World Music

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Andy Palacio and the Garifuna Collective: Watina (Cumbancha/Elite)

24 Jun 2007  |  <1 min read

If nothing else, Music From Elsewhere can send you to the atlas: this collection of warm, melodic and memorable songs comes from one of the most well-known singers of the Garifuna, a people who live along the Atlantic coast of Belize to Costa Rica. By all accounts they play reggae for the tourists and their own African-influenced music for themselves: this album errs toward the latter and... > Read more

Andy Palacio: Beiba

Various: Colombia! (Soundway/Southbound)

17 Jun 2007  |  <1 min read  |  1

Serious ethnomusicologists could analyse this and identify all the various musical styles on display, but that would rather miss the point. This collection -- pulled together oddly enough by the Brighton-based label Soundway -- is a sampling of tracks recorded between 1960 and '76 on the Disco Fuentes label, a Colombian record company which started recording local musicians in 1934. So... > Read more

Fruko y sus Tesos: A La Memoria Del Muerto

Benjamin Escoriza: Alevanta! (Riverboat/Elite)

17 Jun 2007  |  <1 min read

This may be a tough call for most, unless you have heard and loved Radio Tarifa, a rocking Spanish band that brought together a happy marriage of North African music, Spanish flamenco, Latin and gypsy rhythms, and plenty of pop smarts. Their albums Rumba Argelina ('93) and Cruzando El Rio ('01) are well worth seeking out. Escoriza was one of the voices and songwriters in that now... > Read more

Benjamin Escoriza: El Raton

Various: The Rough Guide to the Music of Vietnam (Rough Guide/Elite)

15 Jun 2007  |  1 min read

Frankly my two periods travelling around Vietnam didn't involve much searching out of music -- although by my desk I keep a photo of a poor woman singer leading her blind guitar-playing brother through a market in the village of Hoi An. She sang songs of such ineffable sadness that tears flowed from her eyes and the market came to halt to listen. I took the photograph to constantly remind... > Read more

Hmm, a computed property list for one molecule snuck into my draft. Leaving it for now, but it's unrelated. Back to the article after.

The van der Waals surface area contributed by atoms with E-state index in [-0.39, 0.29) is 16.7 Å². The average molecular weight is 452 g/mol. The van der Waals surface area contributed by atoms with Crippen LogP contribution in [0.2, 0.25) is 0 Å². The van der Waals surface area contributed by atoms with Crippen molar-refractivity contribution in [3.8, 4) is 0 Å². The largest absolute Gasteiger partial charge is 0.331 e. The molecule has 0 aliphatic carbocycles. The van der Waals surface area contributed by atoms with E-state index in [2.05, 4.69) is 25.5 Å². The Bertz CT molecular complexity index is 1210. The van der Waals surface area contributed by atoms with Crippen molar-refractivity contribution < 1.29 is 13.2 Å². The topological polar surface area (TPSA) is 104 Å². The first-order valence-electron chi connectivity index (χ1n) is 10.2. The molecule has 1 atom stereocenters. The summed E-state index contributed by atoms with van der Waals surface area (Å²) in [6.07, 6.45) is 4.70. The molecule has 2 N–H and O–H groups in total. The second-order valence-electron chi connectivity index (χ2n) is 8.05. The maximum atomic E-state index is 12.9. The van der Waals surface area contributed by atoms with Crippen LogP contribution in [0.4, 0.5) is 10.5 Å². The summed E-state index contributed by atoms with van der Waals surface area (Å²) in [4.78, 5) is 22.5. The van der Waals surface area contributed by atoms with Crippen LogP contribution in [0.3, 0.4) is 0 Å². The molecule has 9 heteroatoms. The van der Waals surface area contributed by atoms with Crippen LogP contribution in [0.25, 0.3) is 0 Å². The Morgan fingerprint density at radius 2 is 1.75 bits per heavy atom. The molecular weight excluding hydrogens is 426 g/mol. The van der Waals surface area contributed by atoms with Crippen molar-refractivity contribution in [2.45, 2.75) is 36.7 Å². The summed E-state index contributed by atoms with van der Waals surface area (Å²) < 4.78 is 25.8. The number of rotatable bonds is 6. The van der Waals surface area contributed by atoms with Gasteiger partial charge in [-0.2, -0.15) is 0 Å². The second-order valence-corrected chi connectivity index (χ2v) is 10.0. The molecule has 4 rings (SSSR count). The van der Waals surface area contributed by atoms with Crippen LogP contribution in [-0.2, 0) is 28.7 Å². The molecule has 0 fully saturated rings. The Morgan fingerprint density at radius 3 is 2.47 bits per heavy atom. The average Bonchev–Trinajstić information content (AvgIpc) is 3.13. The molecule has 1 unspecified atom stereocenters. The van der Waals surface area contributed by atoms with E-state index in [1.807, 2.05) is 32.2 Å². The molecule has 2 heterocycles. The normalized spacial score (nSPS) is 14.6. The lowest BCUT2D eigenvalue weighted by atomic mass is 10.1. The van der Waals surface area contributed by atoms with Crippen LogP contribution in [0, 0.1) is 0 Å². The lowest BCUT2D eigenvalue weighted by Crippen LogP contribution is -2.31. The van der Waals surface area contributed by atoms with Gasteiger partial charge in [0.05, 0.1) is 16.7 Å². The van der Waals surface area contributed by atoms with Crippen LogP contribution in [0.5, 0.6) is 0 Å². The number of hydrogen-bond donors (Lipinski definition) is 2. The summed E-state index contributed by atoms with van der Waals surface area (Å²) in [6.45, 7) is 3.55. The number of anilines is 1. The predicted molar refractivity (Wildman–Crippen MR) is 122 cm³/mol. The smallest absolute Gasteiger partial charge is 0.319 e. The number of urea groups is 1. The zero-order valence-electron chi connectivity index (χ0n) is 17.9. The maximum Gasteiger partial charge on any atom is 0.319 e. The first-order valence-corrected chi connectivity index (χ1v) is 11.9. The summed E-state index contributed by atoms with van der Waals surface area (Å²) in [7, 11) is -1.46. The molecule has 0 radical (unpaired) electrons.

Kim Sinh: Li Giao Duyen

Various: The Rough Guide to North African Cafe (Rough Guide/Elite)

14 Jun 2007  |  <1 min read

About two decades ago in a parody of Jon Landau's famous comment about Bruce Springsteen I wrote a world music column which started, "I have seen rock and roll's future, and it is North African". By way of supporting evidence I noted rock people's love of Led Zeppelin's Kashmir and other such things, and firmly believed then -- as I do now -- that music from this region is... > Read more

Tarik: La Foule

Cheng Yu: Chinese Masterpieces of the Pipa and Qin (Arc/Elite)

19 May 2007  |  <1 min read

This young virtuoso on the traditional Chinese instruments of pipa and qin (the former like a lute, the latter an unfretted seven-string zither) has been hailed for her deep understanding of the instruments and for reviving the art by using a recreated five-string pipa which had not been heard since the 8th century. She also wrote a book about her historical research into this formerly... > Read more

Cheng Yu: Dragon Boat

Various: The Rough Guide to Africa Blues (Elite)

10 May 2007  |  <1 min read

Many decades ago now Paul Oliver wrote his then-definitive and still useful The Story of the Blues (Penguin, 1969). My recollection was that at the time there was also a tie-in double album which he compiled, and which I taped from a friend's copy. The startling opening track -- startling to me anyway -- was by the Fra Fra tribesmen from somewhere in West Africa and it sounded just like it... > Read more

Corey Harris and Ali Farka Toure: Special Rider Blues

Various: The Rough Guide to Bollywood Gold (Rough Guide/Elite)

29 Apr 2007  |  <1 min read

More scholarly heads than mine would able to discuss whether this 15-track collection is a fair reflection of the Bollywood scene: but it certainly contains the big names like Asha Bhosle (two tracks) and Lata Mangeshkar (two also) who have probably recorded over 50,000 songs between them, Mukesh ("The Man With The Golden Voice") and Mohammed Rafi. So the name players are all... > Read more

Asha Bhosle: In Aankhon Ki Masti

Toufic Farroukh: Tootya (Ode)

29 Apr 2007  |  <1 min read

World music purists will moan that there is very little "authentic" about this album by Lebanese saxophonist Farroukh and they may well be right: the sessions in Paris doubtless account for the slightly synthetic and polished quality, and the clubland feel of some tracks. But . . . . With the core of the recordings seeming to have been done in Beirut that might account for the... > Read more

Toufic Farroukh: Cendres

Vieux Farka Toure; Vieux Farka Toure (World Village) BEST OF ELSEWHERE 2007

22 Apr 2007  |  1 min read

In the Western world the offspring of famous musicians often have a hard time if they choose to follow in the footsteps of their parents: witness the case of Julian and Sean Lennon. But in other cultures, notably in India and parts of the African continent, there is not only an acceptance but an expectation that children will take up the same calling as their parent. Oddly enough this... > Read more